Navigator, meteorologist, Colonial Governor.
A new biography of FitzRoy, Robert appears in the Dictionary of New Zealand Biography on this site.
FitzRoy was born on 5 July 1805 at Ampton Hall, Suffolk, the second son of General Lord Charles FitzRoy by his second marriage. He was a grandson of the Third Duke of Grafton and a descendant of King Charles II. His half-brother was Sir Charles Augustus FitzRoy, Governor of New South Wales, 1846–55, and on his mother's side he was nephew to Lord Castlereagh, to the Third Marquis of Londonderry, and to Field Marshal Lord Hardinge.
After entering the Navy in 1819 FitzRoy was appointed in 1828 to command HMS Beagle, then on a hydrographic survey of Patagonia, Tierra del Fuego, and the Straits of Magellan. This survey ended in 1830, but in 1831 FitzRoy was reappointed to HMS Beagle to continue the survey of these coasts. He sailed from Portsmouth in December 1831 and remained at sea until his return to England in October 1836. During his time at sea FitzRoy completed the survey of the Straits of Magellan, charted a great part of the coasts of South America and fixed the longitude of many secondary meridians. The results of his work were completely successful and proved that, despite his youth, he possessed outstanding qualifications as a navigator, commander, and scientist. The voyage's interest was increased by the presence of Charles Darwin as naturalist, with whom FitzRoy collaborated in the Narrative of the Surveying Voyages of HM Ships “Adventure” and “Beagle”, FitzRoy being responsible for the first two volumes and Darwin for the third. In 1837 FitzRoy was awarded the Gold Medal of the Royal Geographical Society for his achievements.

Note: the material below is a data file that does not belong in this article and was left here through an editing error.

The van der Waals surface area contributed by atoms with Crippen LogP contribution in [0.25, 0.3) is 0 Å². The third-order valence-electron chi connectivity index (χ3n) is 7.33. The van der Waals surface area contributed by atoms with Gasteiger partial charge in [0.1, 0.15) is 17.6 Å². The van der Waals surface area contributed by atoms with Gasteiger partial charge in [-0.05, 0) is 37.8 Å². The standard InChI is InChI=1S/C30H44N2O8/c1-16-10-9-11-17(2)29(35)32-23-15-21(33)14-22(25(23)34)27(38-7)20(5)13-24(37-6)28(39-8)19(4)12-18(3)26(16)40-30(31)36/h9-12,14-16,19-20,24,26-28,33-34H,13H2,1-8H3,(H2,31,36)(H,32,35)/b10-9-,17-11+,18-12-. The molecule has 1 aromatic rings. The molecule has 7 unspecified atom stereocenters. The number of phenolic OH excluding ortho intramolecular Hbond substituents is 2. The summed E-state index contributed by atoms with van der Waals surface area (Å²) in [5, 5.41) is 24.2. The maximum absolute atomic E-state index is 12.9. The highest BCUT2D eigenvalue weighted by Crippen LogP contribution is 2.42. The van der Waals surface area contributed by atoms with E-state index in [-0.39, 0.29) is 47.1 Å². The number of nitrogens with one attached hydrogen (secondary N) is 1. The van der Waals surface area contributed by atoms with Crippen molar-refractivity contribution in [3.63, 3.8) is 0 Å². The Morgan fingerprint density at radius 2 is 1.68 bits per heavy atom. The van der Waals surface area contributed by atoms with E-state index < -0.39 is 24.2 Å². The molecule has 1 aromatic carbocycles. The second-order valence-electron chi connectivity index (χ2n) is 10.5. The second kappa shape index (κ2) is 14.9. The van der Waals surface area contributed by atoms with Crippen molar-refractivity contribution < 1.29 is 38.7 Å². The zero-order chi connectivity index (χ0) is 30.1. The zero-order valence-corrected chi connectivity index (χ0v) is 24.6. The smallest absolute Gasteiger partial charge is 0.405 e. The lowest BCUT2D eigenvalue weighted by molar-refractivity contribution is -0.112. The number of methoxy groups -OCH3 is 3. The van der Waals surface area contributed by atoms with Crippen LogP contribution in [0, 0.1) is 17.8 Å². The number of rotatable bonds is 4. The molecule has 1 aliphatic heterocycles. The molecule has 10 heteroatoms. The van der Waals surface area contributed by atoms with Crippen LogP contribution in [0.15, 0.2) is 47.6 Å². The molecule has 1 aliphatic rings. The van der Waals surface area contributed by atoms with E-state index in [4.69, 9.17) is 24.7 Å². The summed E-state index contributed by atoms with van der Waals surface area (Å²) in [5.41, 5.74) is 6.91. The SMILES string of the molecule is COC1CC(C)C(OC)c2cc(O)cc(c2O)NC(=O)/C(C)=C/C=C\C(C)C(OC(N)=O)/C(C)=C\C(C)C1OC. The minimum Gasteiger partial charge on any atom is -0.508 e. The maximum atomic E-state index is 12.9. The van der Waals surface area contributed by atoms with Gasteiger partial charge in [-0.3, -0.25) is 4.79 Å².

When HMS Beagle made a brief visit to the Bay of Islands in 1835, FitzRoy paid close attention to the work of the Anglican missionaries and what he saw confirmed his predisposition in favour of the operations of the Church Missionary Society. He had strong evangelical beliefs and had for some time been closely interested in the welfare of native races, as was shown by his activities among the natives of Patagonia. His favourable impression of the missionaries' work in New Zealand appeared in his evidence to the Select Committee of the House of Lords appointed in 1838 to investigate the state of New Zealand. There can be no doubt that this testimony by an influential and knowledgeable witness earned for him the lasting gratitude of the Church Missionary Society.
In 1841 as the nominee of the Marquis of Londonderry, FitzRoy made a brief excursion into politics as Conservative member of Parliament for Durham. In 1842 he was appointed Conservator of the Mersey, a post he resigned on his appointment to be Governor of New Zealand on 7 April 1843.
His appointment owed much to the support he received from the Church Missionary Society which, at this time, exerted considerable influence on the Colonial Office. Apart from this, however, FitzRoy seemed to possess all the qualifications for a colonial governor: leadership, ability, intelligence, integrity, and an enlightened attitude towards native races. Others concerned with the welfare of New Zealand, notably the New Zealand Company, welcomed his appointment, which appeared to offer a chance to make a fresh start after the disappointments, mishaps, and misunderstandings that had occurred under Hobson and Shortland.